The many donations of used books have been a mixed blessing. Some of the books have been useful, but many are "too dated or obscure" to keep. Some donations have been laughable: for example, a New Orleans branch received a pallet of Russian-English dictionaries. In addition, shortages of staff have made processing books difficult.

On the other hand, libraries have been grateful for donations of new books, particularly direct from publishers. At the New Orleans Public Library, a vendor helping to unload some 5,000 books donated by publishers called the event "Extreme Makeover: Library Edition."


G.P. Putnam's Sons: Assassins Anonymous by Rob Hart


Media and Movies

Media Heat: Unnatural Disasters on the Book Report

Today on NPR's All Things Considered: Edward P. Jones, author of All Aunt Hagar's Children: Stories (Amistad Press, $25.95, 0060557567).

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Today on the Diane Rehm Show: Jennifer Egan, author of The Keep (Knopf, $23.95, 1400043921).

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On this morning's Writer's Roundtable on World Talk Radio, Antoinette Kuritz talks with literary agent Scott Hoffmann of Folio Literary Agency and Phil Margolin about his new book, Proof Positive (HarperCollins, $25.95, 0060735058).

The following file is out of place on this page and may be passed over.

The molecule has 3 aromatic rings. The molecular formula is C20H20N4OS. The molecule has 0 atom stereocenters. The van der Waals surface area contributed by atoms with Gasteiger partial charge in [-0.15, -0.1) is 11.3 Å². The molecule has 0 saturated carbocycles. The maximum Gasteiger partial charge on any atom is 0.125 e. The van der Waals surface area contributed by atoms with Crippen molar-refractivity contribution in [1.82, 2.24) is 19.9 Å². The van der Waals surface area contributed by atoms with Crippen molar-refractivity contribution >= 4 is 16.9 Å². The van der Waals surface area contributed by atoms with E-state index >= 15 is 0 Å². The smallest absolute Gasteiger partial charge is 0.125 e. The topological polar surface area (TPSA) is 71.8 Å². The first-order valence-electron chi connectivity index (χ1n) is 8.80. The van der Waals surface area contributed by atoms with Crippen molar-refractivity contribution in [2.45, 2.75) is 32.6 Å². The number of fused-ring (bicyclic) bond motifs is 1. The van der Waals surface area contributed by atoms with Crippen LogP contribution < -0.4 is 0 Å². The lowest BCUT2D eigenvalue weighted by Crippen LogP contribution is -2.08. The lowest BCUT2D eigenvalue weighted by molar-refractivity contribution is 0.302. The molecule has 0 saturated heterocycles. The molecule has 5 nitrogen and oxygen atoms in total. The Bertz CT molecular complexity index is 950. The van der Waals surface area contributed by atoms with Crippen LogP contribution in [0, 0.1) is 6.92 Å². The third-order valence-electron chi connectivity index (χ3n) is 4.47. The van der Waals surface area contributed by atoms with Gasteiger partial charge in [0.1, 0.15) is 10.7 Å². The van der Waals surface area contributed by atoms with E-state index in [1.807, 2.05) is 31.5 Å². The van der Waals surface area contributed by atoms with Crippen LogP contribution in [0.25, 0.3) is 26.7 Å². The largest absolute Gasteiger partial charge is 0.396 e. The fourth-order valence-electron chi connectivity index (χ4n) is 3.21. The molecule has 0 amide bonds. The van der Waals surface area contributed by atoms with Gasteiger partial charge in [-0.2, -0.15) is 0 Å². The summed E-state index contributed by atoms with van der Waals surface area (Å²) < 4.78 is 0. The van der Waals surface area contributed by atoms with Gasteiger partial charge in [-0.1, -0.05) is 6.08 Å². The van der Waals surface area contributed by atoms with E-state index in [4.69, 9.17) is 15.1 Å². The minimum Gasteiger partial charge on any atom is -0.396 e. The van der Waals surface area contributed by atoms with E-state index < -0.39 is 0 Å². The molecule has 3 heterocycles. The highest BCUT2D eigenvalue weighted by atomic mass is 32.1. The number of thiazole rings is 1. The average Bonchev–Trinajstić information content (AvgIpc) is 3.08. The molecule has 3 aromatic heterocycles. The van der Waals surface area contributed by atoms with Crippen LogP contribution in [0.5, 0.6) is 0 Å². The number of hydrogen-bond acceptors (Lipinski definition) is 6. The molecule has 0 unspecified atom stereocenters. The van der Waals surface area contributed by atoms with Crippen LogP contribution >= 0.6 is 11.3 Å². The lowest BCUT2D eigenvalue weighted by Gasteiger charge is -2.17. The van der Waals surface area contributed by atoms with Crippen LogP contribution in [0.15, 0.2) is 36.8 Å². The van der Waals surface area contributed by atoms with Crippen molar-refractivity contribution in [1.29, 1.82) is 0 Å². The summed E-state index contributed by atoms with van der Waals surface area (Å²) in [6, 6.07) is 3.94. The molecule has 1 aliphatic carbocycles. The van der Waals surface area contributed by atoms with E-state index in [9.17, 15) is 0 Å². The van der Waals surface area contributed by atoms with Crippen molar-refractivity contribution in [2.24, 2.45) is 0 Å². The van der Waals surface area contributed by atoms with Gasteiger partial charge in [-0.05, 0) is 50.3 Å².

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The Book Report, the weekly AM radio book-related show organized by Windows a bookshop, Monroe, La., will feature two author interviews on today's show, which has the theme Unnatural Disasters:

  • Ivor van Heerden, deputy director of the Louisiana State University Hurricane Center and author of The Storm: What Went Wrong and Why During Hurricane Katrina--The Inside Story from One Louisiana Scientist (Viking, $25.95, 0670037818)
  • Juan Williams of NPR's Morning Edition whose new book is Enough: The Phony Leaders, Dead-End Movements, and Culture of Failure that Are Undermining Black America--And What We Can Do About It (Crown, $25, 0307338231).

The show airs at 8 a.m. Central Time and can be heard live at thebookreport.net; the archived edition will be posted this afternoon.


G.P. Putnam's Sons: Summer Romance by Annabel Monaghan